Then there are those who don’t believe we even belong on bikeways that were designed and built for our safety.

So despite the progress made in L.A. with the Cyclist’s Bill of Rights, it’s clear that we still have a very long way to go.

Contrast that with the new bill that was recently signed into law in Massachusetts. The Massachusetts Bicyclist Safety Bill applies common sense solutions to many of the problems we face everyday, on every ride.

Like making it clear that signals are not required when they would interfere with safe operation of the bike, such as when both hands are needed for braking or steering. Banning dooring, as well as cutting riders off after passing or when making a turn — something I’ve addressed previously.

And requiring that all police recruits receive training on “bicycle-related laws, bicyclist injuries, dangerous behavior by bicyclists, motorists actions that cause bicycle crashes, and motorists intentionally endangering bicyclists.” In-service training on the same subjects is optional for more experienced officers.

Imagine a police force that is actually knowledgeable, familiar with the rights and responsibilities of cyclists, and how motorists can cause cycling accidents — intentionally or otherwise.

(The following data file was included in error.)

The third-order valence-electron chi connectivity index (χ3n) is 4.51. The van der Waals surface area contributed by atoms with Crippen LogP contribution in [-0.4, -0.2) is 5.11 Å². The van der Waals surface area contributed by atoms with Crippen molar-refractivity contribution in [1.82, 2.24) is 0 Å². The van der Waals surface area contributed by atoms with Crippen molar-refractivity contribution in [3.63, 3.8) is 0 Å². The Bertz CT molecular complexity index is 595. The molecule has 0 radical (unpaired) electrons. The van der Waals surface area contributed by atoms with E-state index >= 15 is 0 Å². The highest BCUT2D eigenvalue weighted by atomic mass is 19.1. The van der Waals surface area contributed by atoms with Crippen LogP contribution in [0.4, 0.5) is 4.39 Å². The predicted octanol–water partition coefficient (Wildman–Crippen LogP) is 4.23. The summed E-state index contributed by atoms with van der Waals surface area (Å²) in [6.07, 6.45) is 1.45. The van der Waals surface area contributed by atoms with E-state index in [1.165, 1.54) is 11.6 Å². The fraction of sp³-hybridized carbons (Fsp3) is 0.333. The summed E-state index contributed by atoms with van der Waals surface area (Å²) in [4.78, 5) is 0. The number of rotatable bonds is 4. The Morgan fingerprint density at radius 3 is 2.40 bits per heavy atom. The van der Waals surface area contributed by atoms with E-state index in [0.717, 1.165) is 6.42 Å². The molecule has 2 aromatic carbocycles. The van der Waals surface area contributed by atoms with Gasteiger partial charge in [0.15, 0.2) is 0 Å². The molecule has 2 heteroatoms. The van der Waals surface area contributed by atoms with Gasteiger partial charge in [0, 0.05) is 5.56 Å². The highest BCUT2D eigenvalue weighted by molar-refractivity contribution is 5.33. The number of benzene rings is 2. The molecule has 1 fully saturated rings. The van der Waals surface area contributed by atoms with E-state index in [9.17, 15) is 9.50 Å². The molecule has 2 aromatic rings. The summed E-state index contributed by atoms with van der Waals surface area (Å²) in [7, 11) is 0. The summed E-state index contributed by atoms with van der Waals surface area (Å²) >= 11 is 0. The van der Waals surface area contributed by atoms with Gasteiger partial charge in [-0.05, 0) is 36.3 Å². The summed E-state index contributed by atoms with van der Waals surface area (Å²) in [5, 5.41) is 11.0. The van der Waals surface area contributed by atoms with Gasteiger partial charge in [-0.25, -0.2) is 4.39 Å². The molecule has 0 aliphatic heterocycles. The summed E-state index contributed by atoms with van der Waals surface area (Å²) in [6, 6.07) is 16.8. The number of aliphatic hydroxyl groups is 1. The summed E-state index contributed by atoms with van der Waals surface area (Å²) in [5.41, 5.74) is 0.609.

I’ve been struggling lately with the question of what comes next, now that the Cyclists’ Bill of Rights is well on it’s way to becoming law.

As indicated above, I’ve made some suggestions for ways the California Vehicle Code could be changed to better protect riders and encourage cycling. (Scroll down to “Change the law. Change the world.”, then back up to see the individual suggestions.)

Another step would be to take the Cyclists’ Bill of Rights to the state level and make it part of the Vehicle Code. And require that drivers be tested on the full range of state cycling laws when they apply for their licenses.

As indicated in my previous post, Brayj had an excellent suggestion yesterday, when he said that the MTA could be sued to force funding of bicycle-related projects. And Ingrid Peterson of Rearview Rider added to his concept by suggesting that it’s time for a local coalition of cyclists and lawyers to protect our collective interests.

But we could do a lot worse than taking the full text of the Mass. law directly to our state representatives, and insisting that they use it as a platform for reforming our cycling laws.

Once they get off their collective asses and do something about the damn budget mess, that is.

 

Australian riders blame helmet laws for keeping cycling commuters off the road. Evidently, New York Police ignore hit-and-run accidents involving cyclists — as well as requests for more information. And cyclists fight back against bike thieves with exploding locks.